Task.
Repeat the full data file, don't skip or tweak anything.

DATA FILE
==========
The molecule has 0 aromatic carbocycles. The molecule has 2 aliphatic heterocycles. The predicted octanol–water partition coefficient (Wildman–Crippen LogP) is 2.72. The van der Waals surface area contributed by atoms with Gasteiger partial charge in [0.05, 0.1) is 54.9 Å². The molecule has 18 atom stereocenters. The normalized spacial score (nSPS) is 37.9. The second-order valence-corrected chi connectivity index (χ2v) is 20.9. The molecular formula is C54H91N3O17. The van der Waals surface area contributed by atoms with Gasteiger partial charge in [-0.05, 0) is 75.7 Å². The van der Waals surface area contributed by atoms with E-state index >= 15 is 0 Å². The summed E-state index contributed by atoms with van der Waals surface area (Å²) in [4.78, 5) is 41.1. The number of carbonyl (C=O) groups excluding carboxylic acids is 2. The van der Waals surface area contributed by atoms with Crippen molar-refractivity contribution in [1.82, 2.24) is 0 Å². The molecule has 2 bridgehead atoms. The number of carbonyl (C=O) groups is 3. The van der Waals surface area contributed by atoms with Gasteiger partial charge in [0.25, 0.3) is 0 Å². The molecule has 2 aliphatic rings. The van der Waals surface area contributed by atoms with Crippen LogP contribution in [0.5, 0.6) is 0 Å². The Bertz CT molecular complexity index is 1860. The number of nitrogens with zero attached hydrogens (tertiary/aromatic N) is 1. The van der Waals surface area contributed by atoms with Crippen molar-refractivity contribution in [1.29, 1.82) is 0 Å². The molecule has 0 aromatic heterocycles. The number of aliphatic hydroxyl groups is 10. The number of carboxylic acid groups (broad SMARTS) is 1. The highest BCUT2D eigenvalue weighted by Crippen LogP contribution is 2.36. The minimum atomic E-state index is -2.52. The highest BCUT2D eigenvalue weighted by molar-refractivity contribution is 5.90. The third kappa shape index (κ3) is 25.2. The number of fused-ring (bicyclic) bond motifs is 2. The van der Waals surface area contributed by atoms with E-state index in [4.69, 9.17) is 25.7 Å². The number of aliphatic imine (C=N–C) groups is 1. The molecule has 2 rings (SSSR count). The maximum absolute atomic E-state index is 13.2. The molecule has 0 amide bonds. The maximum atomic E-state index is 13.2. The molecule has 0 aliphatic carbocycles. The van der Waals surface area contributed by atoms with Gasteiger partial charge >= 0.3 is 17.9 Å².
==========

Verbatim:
The molecule has 0 aromatic carbocycles. The molecule has 2 aliphatic heterocycles. The predicted octanol–water partition coefficient (Wildman–Crippen LogP) is 2.72. The van der Waals surface area contributed by atoms with Gasteiger partial charge in [0.05, 0.1) is 54.9 Å². The molecule has 18 atom stereocenters. The normalized spacial score (nSPS) is 37.9. The second-order valence-corrected chi connectivity index (χ2v) is 20.9. The molecular formula is C54H91N3O17. The van der Waals surface area contributed by atoms with Gasteiger partial charge in [-0.05, 0) is 75.7 Å². The van der Waals surface area contributed by atoms with E-state index >= 15 is 0 Å². The summed E-state index contributed by atoms with van der Waals surface area (Å²) in [4.78, 5) is 41.1. The number of carbonyl (C=O) groups excluding carboxylic acids is 2. The van der Waals surface area contributed by atoms with Crippen molar-refractivity contribution in [1.82, 2.24) is 0 Å². The molecule has 2 bridgehead atoms. The number of carbonyl (C=O) groups is 3. The van der Waals surface area contributed by atoms with Gasteiger partial charge in [0.25, 0.3) is 0 Å². The molecule has 2 aliphatic rings. The van der Waals surface area contributed by atoms with Crippen LogP contribution in [0.5, 0.6) is 0 Å². The Bertz CT molecular complexity index is 1860. The number of nitrogens with zero attached hydrogens (tertiary/aromatic N) is 1. The van der Waals surface area contributed by atoms with Crippen molar-refractivity contribution in [1.29, 1.82) is 0 Å². The molecule has 0 aromatic heterocycles. The number of aliphatic hydroxyl groups is 10. The number of carboxylic acid groups (broad SMARTS) is 1. The highest BCUT2D eigenvalue weighted by Crippen LogP contribution is 2.36. The minimum atomic E-state index is -2.52. The highest BCUT2D eigenvalue weighted by molar-refractivity contribution is 5.90. The third kappa shape index (κ3) is 25.2. The number of fused-ring (bicyclic) bond motifs is 2. The van der Waals surface area contributed by atoms with E-state index in [4.69, 9.17) is 25.7 Å². The number of aliphatic imine (C=N–C) groups is 1. The molecule has 2 rings (SSSR count). The maximum absolute atomic E-state index is 13.2. The molecule has 0 amide bonds. The maximum atomic E-state index is 13.2. The molecule has 0 aliphatic carbocycles. The van der Waals surface area contributed by atoms with Gasteiger partial charge >= 0.3 is 17.9 Å².